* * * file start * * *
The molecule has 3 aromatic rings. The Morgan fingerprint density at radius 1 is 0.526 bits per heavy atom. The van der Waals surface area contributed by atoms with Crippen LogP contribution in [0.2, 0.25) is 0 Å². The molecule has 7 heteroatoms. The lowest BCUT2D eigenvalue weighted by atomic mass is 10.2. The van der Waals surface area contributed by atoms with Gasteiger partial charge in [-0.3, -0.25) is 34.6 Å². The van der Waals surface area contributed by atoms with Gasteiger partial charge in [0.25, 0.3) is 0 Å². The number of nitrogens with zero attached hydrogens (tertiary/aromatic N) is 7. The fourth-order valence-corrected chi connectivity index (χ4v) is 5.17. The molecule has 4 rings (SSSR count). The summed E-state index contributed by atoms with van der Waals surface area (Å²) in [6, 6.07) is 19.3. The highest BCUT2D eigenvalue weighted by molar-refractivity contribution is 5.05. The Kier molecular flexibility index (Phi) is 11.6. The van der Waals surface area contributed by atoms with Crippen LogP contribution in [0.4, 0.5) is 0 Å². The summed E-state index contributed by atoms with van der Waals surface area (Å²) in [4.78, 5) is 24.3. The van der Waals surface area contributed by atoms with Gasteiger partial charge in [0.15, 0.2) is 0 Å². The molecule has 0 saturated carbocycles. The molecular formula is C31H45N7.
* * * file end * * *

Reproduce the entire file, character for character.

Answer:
The molecule has 3 aromatic rings. The Morgan fingerprint density at radius 1 is 0.526 bits per heavy atom. The van der Waals surface area contributed by atoms with Crippen LogP contribution in [0.2, 0.25) is 0 Å². The molecule has 7 heteroatoms. The lowest BCUT2D eigenvalue weighted by atomic mass is 10.2. The van der Waals surface area contributed by atoms with Gasteiger partial charge in [-0.3, -0.25) is 34.6 Å². The van der Waals surface area contributed by atoms with Gasteiger partial charge in [0.25, 0.3) is 0 Å². The number of nitrogens with zero attached hydrogens (tertiary/aromatic N) is 7. The fourth-order valence-corrected chi connectivity index (χ4v) is 5.17. The molecule has 4 rings (SSSR count). The summed E-state index contributed by atoms with van der Waals surface area (Å²) in [6, 6.07) is 19.3. The highest BCUT2D eigenvalue weighted by molar-refractivity contribution is 5.05. The Kier molecular flexibility index (Phi) is 11.6. The van der Waals surface area contributed by atoms with Crippen LogP contribution in [0.4, 0.5) is 0 Å². The summed E-state index contributed by atoms with van der Waals surface area (Å²) in [4.78, 5) is 24.3. The van der Waals surface area contributed by atoms with Gasteiger partial charge in [0.15, 0.2) is 0 Å². The molecule has 0 saturated carbocycles. The molecular formula is C31H45N7.